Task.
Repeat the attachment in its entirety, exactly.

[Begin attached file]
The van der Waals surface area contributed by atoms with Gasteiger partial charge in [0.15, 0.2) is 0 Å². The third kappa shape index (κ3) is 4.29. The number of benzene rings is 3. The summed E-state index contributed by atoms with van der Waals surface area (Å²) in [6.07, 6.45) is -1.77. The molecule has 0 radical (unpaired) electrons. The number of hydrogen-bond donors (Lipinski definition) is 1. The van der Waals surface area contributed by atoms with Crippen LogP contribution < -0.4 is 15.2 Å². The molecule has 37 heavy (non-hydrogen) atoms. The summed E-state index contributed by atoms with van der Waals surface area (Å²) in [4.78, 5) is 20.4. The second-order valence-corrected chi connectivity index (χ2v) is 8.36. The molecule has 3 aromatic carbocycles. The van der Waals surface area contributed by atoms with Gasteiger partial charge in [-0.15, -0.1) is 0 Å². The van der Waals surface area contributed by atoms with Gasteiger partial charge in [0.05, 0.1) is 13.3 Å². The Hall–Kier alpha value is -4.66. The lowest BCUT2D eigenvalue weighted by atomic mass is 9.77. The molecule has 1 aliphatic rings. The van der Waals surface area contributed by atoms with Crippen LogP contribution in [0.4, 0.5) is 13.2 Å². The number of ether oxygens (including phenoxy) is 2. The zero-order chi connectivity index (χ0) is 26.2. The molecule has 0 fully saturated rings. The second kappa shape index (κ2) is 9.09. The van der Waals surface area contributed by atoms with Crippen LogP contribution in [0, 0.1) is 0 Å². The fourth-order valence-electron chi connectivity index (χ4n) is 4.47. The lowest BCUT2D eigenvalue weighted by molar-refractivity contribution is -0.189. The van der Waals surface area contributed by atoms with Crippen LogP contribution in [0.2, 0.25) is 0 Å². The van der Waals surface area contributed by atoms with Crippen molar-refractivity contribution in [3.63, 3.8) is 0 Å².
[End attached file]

The van der Waals surface area contributed by atoms with Gasteiger partial charge in [0.15, 0.2) is 0 Å². The third kappa shape index (κ3) is 4.29. The number of benzene rings is 3. The summed E-state index contributed by atoms with van der Waals surface area (Å²) in [6.07, 6.45) is -1.77. The molecule has 0 radical (unpaired) electrons. The number of hydrogen-bond donors (Lipinski definition) is 1. The van der Waals surface area contributed by atoms with Crippen LogP contribution < -0.4 is 15.2 Å². The molecule has 37 heavy (non-hydrogen) atoms. The summed E-state index contributed by atoms with van der Waals surface area (Å²) in [4.78, 5) is 20.4. The second-order valence-corrected chi connectivity index (χ2v) is 8.36. The molecule has 3 aromatic carbocycles. The van der Waals surface area contributed by atoms with Gasteiger partial charge in [-0.15, -0.1) is 0 Å². The van der Waals surface area contributed by atoms with Gasteiger partial charge in [0.05, 0.1) is 13.3 Å². The Hall–Kier alpha value is -4.66. The lowest BCUT2D eigenvalue weighted by atomic mass is 9.77. The molecule has 1 aliphatic rings. The van der Waals surface area contributed by atoms with Crippen LogP contribution in [0.4, 0.5) is 13.2 Å². The number of ether oxygens (including phenoxy) is 2. The zero-order chi connectivity index (χ0) is 26.2. The molecule has 0 fully saturated rings. The second kappa shape index (κ2) is 9.09. The van der Waals surface area contributed by atoms with Crippen LogP contribution in [0, 0.1) is 0 Å². The fourth-order valence-electron chi connectivity index (χ4n) is 4.47. The lowest BCUT2D eigenvalue weighted by molar-refractivity contribution is -0.189. The van der Waals surface area contributed by atoms with Crippen LogP contribution in [0.2, 0.25) is 0 Å². The van der Waals surface area contributed by atoms with Crippen molar-refractivity contribution in [3.63, 3.8) is 0 Å².